Editor’s Note: Ruth Ben-Ghiat, a frequent contributor to CNN Opinion, is professor of history at New York University and the author of “Strongmen: From Mussolini to the Present.” The views expressed here are her own. Read more opinion on CNN.
He had a special relationship with Russian President Vladimir Putin. He mainstreamed the far right. He accused journalists and prosecutors who exposed his corruption of organizing “witch hunts” against him. He blamed migrants for crime and placed them in detention centers. And he so dominated his country’s media that a woman interviewed by psychologists studying dementia could no longer recognize her family’s faces but knew his – along with those of Jesus Christ and the Pope.
When he was voted out of office, in part because his promises to work miracles to revive a sluggish economy raised expectations he could not meet, half the country sighed with relief. The other half doubled down on their loyalty to him. Two years later, he was re-elected.
The political career of Silvio Berlusconi (Prime Minister of Italy in 1994, from 2001 to 2006 and from 2008 to 2011) holds many lessons for Americans’ reckoning with the strange end to the Donald Trump presidency. Rather than concede that he was defeated by Joe Biden in the November 3 election, Trump has tried to cast doubt on the election’s validity. Like Berlusconi, he plays the victim, while hinting that he may run again in 2024. In the months and years ahead, we can expect Trump to present himself as a shadow leader who is fighting to win back what is rightfully his.
The billionaire Berlusconi laid down a template Trump would follow for the exercise of an autocratic style of governance within a nominal democracy. Loyalty to the head of state, rather than expertise, was the primary qualification for serving in his government, and the time and resources of his party, Forza Italia, were directed to fending off attacks against him and smearing his enemies. He lasted in office through numerous corruption trials, until the Eurozone crisis and a variety of scandals led to his resignation in 2011. Still, even today, the 84-year-old politician remains active as the head of Forza Italia.
While Berlusconi’s ownership of private television networks gave him more influence over broadcast audiences than Trump commands and he carried far less personal debt, the Italian leader shared a similar interest in remaining in power to avoid potential prosecution. He never stopped campaigning, even when he was out of office, and his base of followers (which included many women, despite his overt misogyny) never deserted him, no matter how many corruption charges he faced. Indeed, each accusation only proved to his base that the conspiracies to destroy him were true.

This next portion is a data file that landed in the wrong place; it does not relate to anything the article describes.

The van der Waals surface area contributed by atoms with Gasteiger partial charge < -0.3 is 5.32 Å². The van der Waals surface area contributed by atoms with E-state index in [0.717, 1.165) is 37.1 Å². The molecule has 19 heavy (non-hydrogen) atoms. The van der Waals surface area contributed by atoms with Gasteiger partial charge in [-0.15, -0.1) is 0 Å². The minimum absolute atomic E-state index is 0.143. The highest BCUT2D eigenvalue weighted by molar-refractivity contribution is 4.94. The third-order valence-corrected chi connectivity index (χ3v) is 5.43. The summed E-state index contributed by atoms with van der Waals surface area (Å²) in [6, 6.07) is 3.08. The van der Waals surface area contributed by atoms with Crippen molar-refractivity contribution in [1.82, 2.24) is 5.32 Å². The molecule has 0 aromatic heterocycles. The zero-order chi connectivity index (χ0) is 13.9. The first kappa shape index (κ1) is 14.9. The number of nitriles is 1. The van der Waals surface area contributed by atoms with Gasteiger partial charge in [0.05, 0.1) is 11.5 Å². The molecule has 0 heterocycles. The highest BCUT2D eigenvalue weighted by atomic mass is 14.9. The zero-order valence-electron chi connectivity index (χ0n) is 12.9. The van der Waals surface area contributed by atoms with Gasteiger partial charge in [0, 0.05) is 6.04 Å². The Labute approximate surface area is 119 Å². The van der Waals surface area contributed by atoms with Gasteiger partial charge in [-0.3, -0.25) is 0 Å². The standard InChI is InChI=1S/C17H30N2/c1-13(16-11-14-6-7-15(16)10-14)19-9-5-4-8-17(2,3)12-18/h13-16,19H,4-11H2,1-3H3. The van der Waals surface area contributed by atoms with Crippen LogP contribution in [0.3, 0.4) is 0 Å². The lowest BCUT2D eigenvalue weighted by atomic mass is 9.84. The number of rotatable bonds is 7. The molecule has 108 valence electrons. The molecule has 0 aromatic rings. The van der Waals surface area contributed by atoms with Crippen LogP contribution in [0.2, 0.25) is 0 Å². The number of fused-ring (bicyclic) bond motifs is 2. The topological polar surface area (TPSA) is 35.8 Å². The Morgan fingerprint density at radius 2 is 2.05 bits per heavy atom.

Like Berlusconi, Trump never aimed to be the leader of the entire nation, but only of those Americans who vote for him and support him no matter what he says or does. His aims as President have conformed to an authoritarian rather than a democratic playbook. Far from being lazy, he’s worked hard at the things he cares about. Chief among these is using public office to make money for his family’s private business, the Trump Organization, thus his laser-like focus on spending, as of the end of 2019, nearly one-third of his time at a Trump-branded property. He’s also invested many hours maintaining his personality cult through holding rallies and an incessant stream of tweets, and he’s stoked racism and divisive feelings that keep the nation polarized.
Trump’s unlikely to give up of all of these hard-won gains. And a 2024 campaign for president means he doesn’t have to. It could prevent anyone else from the GOP from becoming a rival for control and popular affection – strongman leaders like Berlusconi and Trump cannot stand to be challenged – and keep the flow of followers’ money coming in, some of it likely paying his large legal fees.
It also means he could feed his delusion that he is still the leader – this is the implication of saying the election results should not be accepted. Moreover, while the opposition sees him as a loser, he likely sees himself on an upward arc: He got more votes in 2020 than in 2016, despite his mismanagement of the coronavirus pandemic. A similar optimism and drive to retain control spurred Berlusconi’s numerous “comebacks” over two decades of Italian politics.
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Berlusconi also provides us with a cautionary tale about the importance of pushing back against corruption. The center-left government that came in after his defeat in 2006 did not meet citizen expectations for anti-corruption reform. Not only did this make it seem ineffective, but it sparked populist anger at establishment politicians. In 2007, the comedian Beppe Grillo, later founder of the Five-Star Party that now co-governs in Italy, organized a “Go F*** Yourself” Day directed at the government, with protests in Bologna and 225 other Italian cities.
Others felt that Berlusconi had desensitized Italians to the corrosive effects of criminal behavior. As the filmmaker Nanni Moretti said, Italians’ “addiction” to Berlusconi had brought about a collapse “public ethics…we consider normal, things that are not.”
Americans have been similarly addicted to Trump, allowing his every statement and action to dominate their media feeds. While the President will likely remain the star of his self-created spectacle as a 2024 candidate, the Joe Biden-Kamala Harris administration has an opportunity to stand up forcefully for the principles of transparency and accountability in government that Trump and his allies so arrogantly trampled. This will send a message not only to Trump but to other authoritarian-minded American politicians waiting in the wings to build on his legacy.